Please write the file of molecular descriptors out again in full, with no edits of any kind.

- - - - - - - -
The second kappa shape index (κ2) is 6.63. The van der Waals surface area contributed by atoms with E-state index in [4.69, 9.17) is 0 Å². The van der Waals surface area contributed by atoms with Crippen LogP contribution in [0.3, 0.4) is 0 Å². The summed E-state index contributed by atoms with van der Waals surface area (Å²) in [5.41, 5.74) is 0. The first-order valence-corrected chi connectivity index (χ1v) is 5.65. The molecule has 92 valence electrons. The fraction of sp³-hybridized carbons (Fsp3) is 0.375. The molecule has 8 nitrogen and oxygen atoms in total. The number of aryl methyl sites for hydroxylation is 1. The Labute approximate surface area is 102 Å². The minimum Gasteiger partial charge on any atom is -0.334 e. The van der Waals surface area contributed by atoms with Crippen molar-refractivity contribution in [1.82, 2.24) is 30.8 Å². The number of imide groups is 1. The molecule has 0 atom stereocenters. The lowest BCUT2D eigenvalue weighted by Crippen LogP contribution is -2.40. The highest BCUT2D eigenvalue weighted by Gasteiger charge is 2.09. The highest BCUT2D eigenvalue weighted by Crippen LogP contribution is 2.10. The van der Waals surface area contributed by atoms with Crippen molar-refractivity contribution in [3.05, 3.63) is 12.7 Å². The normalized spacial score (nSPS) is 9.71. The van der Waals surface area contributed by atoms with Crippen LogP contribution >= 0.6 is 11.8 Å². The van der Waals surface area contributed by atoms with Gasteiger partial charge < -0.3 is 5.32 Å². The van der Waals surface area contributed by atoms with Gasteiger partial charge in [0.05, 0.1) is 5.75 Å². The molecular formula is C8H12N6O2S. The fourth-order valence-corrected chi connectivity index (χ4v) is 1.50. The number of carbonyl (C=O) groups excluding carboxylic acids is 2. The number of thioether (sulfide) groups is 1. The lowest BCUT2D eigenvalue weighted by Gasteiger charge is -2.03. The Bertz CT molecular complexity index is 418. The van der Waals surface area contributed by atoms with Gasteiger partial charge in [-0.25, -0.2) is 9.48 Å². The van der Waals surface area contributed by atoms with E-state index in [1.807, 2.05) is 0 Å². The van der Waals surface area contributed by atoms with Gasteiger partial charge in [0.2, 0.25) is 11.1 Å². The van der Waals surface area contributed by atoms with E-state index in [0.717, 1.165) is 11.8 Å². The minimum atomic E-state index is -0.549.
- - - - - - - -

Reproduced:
The second kappa shape index (κ2) is 6.63. The van der Waals surface area contributed by atoms with E-state index in [4.69, 9.17) is 0 Å². The van der Waals surface area contributed by atoms with Crippen LogP contribution in [0.3, 0.4) is 0 Å². The summed E-state index contributed by atoms with van der Waals surface area (Å²) in [5.41, 5.74) is 0. The first-order valence-corrected chi connectivity index (χ1v) is 5.65. The molecule has 92 valence electrons. The fraction of sp³-hybridized carbons (Fsp3) is 0.375. The molecule has 8 nitrogen and oxygen atoms in total. The number of aryl methyl sites for hydroxylation is 1. The Labute approximate surface area is 102 Å². The minimum Gasteiger partial charge on any atom is -0.334 e. The van der Waals surface area contributed by atoms with Crippen molar-refractivity contribution in [1.82, 2.24) is 30.8 Å². The number of imide groups is 1. The molecule has 0 atom stereocenters. The lowest BCUT2D eigenvalue weighted by Crippen LogP contribution is -2.40. The highest BCUT2D eigenvalue weighted by Gasteiger charge is 2.09. The highest BCUT2D eigenvalue weighted by Crippen LogP contribution is 2.10. The van der Waals surface area contributed by atoms with Crippen molar-refractivity contribution in [3.05, 3.63) is 12.7 Å². The normalized spacial score (nSPS) is 9.71. The van der Waals surface area contributed by atoms with Crippen LogP contribution >= 0.6 is 11.8 Å². The van der Waals surface area contributed by atoms with Gasteiger partial charge < -0.3 is 5.32 Å². The van der Waals surface area contributed by atoms with Gasteiger partial charge in [0.05, 0.1) is 5.75 Å². The molecular formula is C8H12N6O2S. The fourth-order valence-corrected chi connectivity index (χ4v) is 1.50. The number of carbonyl (C=O) groups excluding carboxylic acids is 2. The number of thioether (sulfide) groups is 1. The lowest BCUT2D eigenvalue weighted by Gasteiger charge is -2.03. The Bertz CT molecular complexity index is 418. The van der Waals surface area contributed by atoms with Gasteiger partial charge in [-0.25, -0.2) is 9.48 Å². The van der Waals surface area contributed by atoms with E-state index in [1.807, 2.05) is 0 Å². The van der Waals surface area contributed by atoms with Gasteiger partial charge in [0.2, 0.25) is 11.1 Å². The van der Waals surface area contributed by atoms with E-state index in [0.717, 1.165) is 11.8 Å². The minimum atomic E-state index is -0.549.